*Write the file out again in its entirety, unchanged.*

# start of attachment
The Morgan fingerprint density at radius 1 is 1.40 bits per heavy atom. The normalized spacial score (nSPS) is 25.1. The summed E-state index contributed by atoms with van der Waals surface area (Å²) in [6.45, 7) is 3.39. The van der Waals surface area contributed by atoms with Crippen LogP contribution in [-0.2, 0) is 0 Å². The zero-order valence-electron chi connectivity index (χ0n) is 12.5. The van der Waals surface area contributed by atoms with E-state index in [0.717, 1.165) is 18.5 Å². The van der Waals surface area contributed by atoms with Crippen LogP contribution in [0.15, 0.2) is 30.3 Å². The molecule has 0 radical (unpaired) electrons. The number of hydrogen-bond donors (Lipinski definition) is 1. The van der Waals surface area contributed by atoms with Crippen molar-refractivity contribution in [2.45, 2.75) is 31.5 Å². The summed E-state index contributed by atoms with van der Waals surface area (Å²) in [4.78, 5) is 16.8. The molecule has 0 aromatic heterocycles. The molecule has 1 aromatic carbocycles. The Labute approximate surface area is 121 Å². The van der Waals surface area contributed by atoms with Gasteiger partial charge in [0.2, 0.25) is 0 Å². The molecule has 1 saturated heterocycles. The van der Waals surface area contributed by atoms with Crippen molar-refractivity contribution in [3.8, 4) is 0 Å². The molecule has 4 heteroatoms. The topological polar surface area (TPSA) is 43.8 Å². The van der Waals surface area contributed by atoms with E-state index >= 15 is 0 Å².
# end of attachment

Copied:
The Morgan fingerprint density at radius 1 is 1.40 bits per heavy atom. The normalized spacial score (nSPS) is 25.1. The summed E-state index contributed by atoms with van der Waals surface area (Å²) in [6.45, 7) is 3.39. The van der Waals surface area contributed by atoms with Crippen LogP contribution in [-0.2, 0) is 0 Å². The zero-order valence-electron chi connectivity index (χ0n) is 12.5. The van der Waals surface area contributed by atoms with E-state index in [0.717, 1.165) is 18.5 Å². The van der Waals surface area contributed by atoms with Crippen LogP contribution in [0.15, 0.2) is 30.3 Å². The molecule has 0 radical (unpaired) electrons. The number of hydrogen-bond donors (Lipinski definition) is 1. The van der Waals surface area contributed by atoms with Crippen molar-refractivity contribution in [2.45, 2.75) is 31.5 Å². The summed E-state index contributed by atoms with van der Waals surface area (Å²) in [4.78, 5) is 16.8. The molecule has 0 aromatic heterocycles. The molecule has 1 aromatic carbocycles. The Labute approximate surface area is 121 Å². The van der Waals surface area contributed by atoms with Gasteiger partial charge in [0.2, 0.25) is 0 Å². The molecule has 1 saturated heterocycles. The van der Waals surface area contributed by atoms with Crippen molar-refractivity contribution in [3.8, 4) is 0 Å². The molecule has 4 heteroatoms. The topological polar surface area (TPSA) is 43.8 Å². The van der Waals surface area contributed by atoms with E-state index >= 15 is 0 Å².